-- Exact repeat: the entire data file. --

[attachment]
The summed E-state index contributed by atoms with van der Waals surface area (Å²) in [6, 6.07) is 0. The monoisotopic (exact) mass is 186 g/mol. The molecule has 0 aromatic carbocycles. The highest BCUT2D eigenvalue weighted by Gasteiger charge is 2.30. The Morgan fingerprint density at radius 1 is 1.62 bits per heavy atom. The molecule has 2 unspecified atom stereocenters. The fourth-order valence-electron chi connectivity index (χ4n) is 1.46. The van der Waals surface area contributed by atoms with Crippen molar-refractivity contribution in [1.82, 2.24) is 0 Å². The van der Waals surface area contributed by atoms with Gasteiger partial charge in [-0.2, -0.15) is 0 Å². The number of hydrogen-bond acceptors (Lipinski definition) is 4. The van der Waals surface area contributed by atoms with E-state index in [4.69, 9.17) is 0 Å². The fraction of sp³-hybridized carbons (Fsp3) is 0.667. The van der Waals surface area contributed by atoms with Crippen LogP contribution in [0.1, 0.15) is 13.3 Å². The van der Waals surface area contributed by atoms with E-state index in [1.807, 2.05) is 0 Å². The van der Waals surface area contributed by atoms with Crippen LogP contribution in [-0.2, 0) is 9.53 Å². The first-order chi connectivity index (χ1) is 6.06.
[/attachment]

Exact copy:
The summed E-state index contributed by atoms with van der Waals surface area (Å²) in [6, 6.07) is 0. The monoisotopic (exact) mass is 186 g/mol. The molecule has 0 aromatic carbocycles. The highest BCUT2D eigenvalue weighted by Gasteiger charge is 2.30. The Morgan fingerprint density at radius 1 is 1.62 bits per heavy atom. The molecule has 2 unspecified atom stereocenters. The fourth-order valence-electron chi connectivity index (χ4n) is 1.46. The van der Waals surface area contributed by atoms with Crippen molar-refractivity contribution in [1.82, 2.24) is 0 Å². The van der Waals surface area contributed by atoms with Gasteiger partial charge in [-0.2, -0.15) is 0 Å². The number of hydrogen-bond acceptors (Lipinski definition) is 4. The van der Waals surface area contributed by atoms with E-state index in [4.69, 9.17) is 0 Å². The fraction of sp³-hybridized carbons (Fsp3) is 0.667. The van der Waals surface area contributed by atoms with Crippen LogP contribution in [0.1, 0.15) is 13.3 Å². The van der Waals surface area contributed by atoms with E-state index in [1.807, 2.05) is 0 Å². The van der Waals surface area contributed by atoms with Crippen LogP contribution in [-0.2, 0) is 9.53 Å². The first-order chi connectivity index (χ1) is 6.06.